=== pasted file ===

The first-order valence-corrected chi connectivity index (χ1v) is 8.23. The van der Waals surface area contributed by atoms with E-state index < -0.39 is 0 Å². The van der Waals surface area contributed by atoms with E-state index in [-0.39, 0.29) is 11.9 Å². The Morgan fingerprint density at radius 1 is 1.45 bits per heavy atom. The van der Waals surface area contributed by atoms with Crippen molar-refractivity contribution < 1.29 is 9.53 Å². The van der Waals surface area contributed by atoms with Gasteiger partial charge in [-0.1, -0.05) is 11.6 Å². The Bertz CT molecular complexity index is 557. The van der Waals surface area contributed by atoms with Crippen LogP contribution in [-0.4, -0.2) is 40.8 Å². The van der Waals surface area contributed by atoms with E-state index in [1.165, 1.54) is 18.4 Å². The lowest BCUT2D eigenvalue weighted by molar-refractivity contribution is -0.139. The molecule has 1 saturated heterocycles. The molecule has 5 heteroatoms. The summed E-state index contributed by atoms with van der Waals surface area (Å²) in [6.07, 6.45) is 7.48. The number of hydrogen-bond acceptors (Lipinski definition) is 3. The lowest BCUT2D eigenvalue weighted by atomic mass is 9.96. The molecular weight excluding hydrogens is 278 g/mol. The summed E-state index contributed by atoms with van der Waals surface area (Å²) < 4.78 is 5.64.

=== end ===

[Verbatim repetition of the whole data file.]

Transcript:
The first-order valence-corrected chi connectivity index (χ1v) is 8.23. The van der Waals surface area contributed by atoms with E-state index < -0.39 is 0 Å². The van der Waals surface area contributed by atoms with E-state index in [-0.39, 0.29) is 11.9 Å². The Morgan fingerprint density at radius 1 is 1.45 bits per heavy atom. The van der Waals surface area contributed by atoms with Crippen molar-refractivity contribution < 1.29 is 9.53 Å². The van der Waals surface area contributed by atoms with Gasteiger partial charge in [-0.1, -0.05) is 11.6 Å². The Bertz CT molecular complexity index is 557. The van der Waals surface area contributed by atoms with Crippen LogP contribution in [-0.4, -0.2) is 40.8 Å². The van der Waals surface area contributed by atoms with E-state index in [1.165, 1.54) is 18.4 Å². The lowest BCUT2D eigenvalue weighted by molar-refractivity contribution is -0.139. The molecule has 1 saturated heterocycles. The molecule has 5 heteroatoms. The summed E-state index contributed by atoms with van der Waals surface area (Å²) in [6.07, 6.45) is 7.48. The number of hydrogen-bond acceptors (Lipinski definition) is 3. The lowest BCUT2D eigenvalue weighted by atomic mass is 9.96. The molecular weight excluding hydrogens is 278 g/mol. The summed E-state index contributed by atoms with van der Waals surface area (Å²) < 4.78 is 5.64.